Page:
Last summer, I spent two months interning in a software company in Tunisia. During my brief stay, I was surprised at the historical riches present in this country. Carthaginians, Romans and Byzantines have all passed through this land, leaving their mark behind, buried over and over by sand and wind. During a week long trip throughout the country, I also discovered its vastly different landscapes – pristine beaches, the quiet Sahara, and also rugged mountains where villagers still carve out their homes. I met its people – Arabic, French, or Berber speakers – but almost always ready to talk over a good meal of couscous, with a generous plate of harissa, an essential spicy condiment.
Here are a few things you should know about my road trip through Tunisia.
Tunis & Surroundings
I started off in Tunis, the capital city in the north. A must-see here would be the Bardo Museum, with incredibly preserved Roman mosaic tiles. Some day trips are Sidi Bou Said, a seaside town; Dougga, an ancient Roman city on an isolated hillside that you can wander through as you wish; and Kerkouane, a site with Punic ruins and pristine beaches in nearby Kelibia.
Kairouan, Sousse, and Djerba
In central Tunisia, we find Kairouan, Sousse, and Djerba. Kairouan is also known as the city of mosques, and she has an incredible Islamic heritage as well as great red date pastries! Sousse is a seaside city with a charming blue and white medina. A delightful find was the Dar Essid museum, a preserved nobleman’s house with intricate interior design. Djerba is known for her beaches and tourists, but I personally loved getting to the untouched Western coast, with abandoned Star Wars filming sites and local children playing on rockier beaches.
In the south of Tunisia we reach the Tozeur region. Tozeur is an oasis town famous for her sand brick houses and unique architecture. Her people are friendly and relaxed in the heat of summer. In the surroundings, deserted mountain villages can be visited by 4 wheel drives. When we drive west across the giant dry salt lake nearby, Chott El Jerid, we head into the next part of the adventure.
To adapt to the desert, locals have been finding ways to stay cool for hundreds of years. One of the most striking structures I encountered in my trip would be the Ksars – communal granaries often built onto a hill so that villagers stocking their food there can see when attackers come. These quaint looking structures feature in several Star Wars film, but are strangely aesthetically pleasing in real life. Herds of dromedaries can be found at various watering holes in the desert!
I stayed in a campsite in the Sahara desert for one night. The sunset over the slowly transforming sand dunes, the profound quiet of the night sky sparkling with starlight, the rosy sunrise the next morning – all of this made me realize that the desert can be incredibly peaceful and beautiful. The end of the trip was at Chenini, a Berber mountain village where the mountains form a natural amphitheater to echo back the prayer calls and the donkey brays!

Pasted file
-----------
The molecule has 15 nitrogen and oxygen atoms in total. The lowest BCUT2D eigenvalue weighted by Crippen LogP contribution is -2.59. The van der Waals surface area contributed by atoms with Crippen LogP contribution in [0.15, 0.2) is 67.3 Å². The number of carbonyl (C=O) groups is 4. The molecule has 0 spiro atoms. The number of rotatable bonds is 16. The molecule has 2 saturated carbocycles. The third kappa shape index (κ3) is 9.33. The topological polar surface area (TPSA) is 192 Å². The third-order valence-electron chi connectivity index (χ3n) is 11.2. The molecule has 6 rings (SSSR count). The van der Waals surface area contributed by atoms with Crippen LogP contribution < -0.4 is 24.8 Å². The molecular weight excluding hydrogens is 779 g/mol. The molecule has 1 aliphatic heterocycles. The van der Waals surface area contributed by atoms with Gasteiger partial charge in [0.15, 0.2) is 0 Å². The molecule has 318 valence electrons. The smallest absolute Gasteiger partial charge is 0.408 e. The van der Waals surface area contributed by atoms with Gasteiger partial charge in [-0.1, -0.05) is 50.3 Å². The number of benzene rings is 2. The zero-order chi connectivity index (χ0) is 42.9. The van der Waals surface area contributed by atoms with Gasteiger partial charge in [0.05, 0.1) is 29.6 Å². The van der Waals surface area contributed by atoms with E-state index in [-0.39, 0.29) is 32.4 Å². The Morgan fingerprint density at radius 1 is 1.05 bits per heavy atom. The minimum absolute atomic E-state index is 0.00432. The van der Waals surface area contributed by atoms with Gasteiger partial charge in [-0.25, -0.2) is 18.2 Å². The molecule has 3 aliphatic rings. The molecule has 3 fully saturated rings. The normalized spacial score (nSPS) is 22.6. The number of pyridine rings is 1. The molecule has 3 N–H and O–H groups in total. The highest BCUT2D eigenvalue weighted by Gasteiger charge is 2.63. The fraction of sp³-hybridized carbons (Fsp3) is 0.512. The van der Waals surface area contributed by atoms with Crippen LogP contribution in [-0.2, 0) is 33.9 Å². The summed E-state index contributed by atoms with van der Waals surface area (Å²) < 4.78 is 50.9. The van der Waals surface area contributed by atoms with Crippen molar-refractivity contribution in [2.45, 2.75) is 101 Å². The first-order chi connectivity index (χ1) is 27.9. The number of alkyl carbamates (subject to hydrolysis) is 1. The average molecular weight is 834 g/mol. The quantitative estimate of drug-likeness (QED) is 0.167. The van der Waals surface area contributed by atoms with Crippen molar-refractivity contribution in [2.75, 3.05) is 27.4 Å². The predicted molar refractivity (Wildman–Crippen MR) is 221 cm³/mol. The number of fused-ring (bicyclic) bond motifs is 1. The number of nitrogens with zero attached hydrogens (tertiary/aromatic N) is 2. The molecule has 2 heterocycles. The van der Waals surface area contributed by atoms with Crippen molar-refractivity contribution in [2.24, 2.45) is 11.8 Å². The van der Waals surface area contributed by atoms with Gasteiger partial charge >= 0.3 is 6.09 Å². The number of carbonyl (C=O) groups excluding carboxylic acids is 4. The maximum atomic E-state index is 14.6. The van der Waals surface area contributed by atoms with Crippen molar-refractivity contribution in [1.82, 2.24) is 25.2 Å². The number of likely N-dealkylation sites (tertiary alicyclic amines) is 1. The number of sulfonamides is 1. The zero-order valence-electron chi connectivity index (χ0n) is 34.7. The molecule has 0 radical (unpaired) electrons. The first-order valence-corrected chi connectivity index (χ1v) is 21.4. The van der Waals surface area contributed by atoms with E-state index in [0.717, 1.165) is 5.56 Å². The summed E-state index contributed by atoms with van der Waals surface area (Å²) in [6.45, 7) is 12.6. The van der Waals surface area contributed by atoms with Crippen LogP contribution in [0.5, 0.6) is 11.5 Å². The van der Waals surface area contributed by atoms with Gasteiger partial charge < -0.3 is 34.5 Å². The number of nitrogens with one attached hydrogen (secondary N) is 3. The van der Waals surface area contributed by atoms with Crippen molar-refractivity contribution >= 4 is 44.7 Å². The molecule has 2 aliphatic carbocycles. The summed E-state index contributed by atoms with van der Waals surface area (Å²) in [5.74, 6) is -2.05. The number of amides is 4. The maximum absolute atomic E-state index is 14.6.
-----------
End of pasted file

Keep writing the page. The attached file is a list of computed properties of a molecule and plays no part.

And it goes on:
Good to know before you road trip through Tunisia
First of all, as a young Asian woman traveling alone, I was a strange sight to the locals, especially as I wandered further south and out of the large cities. While I have met amazingly generous people on my trip, the constant staring and catcalls from street side men did grow a little tiring at the end! Solo female travelers can consider a tip given by a friend I made while traveling: simply wear a fake wedding ring, and you’ll be left alone.
Secondly, use the “louages”! The cheapest and most convenient mode of transport in Tunisia is the louage – 9 seater vans that take you from almost any city to any city, at a little less than 8USD for two hours of road. I’ve never met another tourist in or around the louages, but the locals use them to get everywhere. The only catch is that drivers set off whenever the louage is full, so your time of departure depends entirely on how many people want to travel your way at the moment you arrive! During my stay, I traveled almost entirely by louage, other than 3 days and nights by a 4 wheel drive with a tour company to get into the Sahara desert and visit mountain villages. Sometimes, my fellow passengers were young adults who were eager to practice their English or French, and we struck up interesting conversations.
Lastly, I found that being able to read the Arabic script, while not strictly necessary, was extremely useful for getting around, especially in rural areas. I could easily read the signs in the bus and louage stations to figure out which counter from which I should buy my tickets. I’ve found that locals were pleasantly surprised and became in general very friendly when I tried out my rudimentary classical Arabic on them, even if I only managed to say “Hello” and “Thank you” most of the time. I communicated mostly in French, and once outside the larger cities, encountered only a rare few who could speak English fluently.
And that’s it! Tunisia is a diverse country and holds many hidden treasures and UNESCO World Heritage Sites. I hope I’ve inspired you to visit; for a more detailed itinerary, feel free to visit my blog!
This is a guest post by Cheong Yu Jia.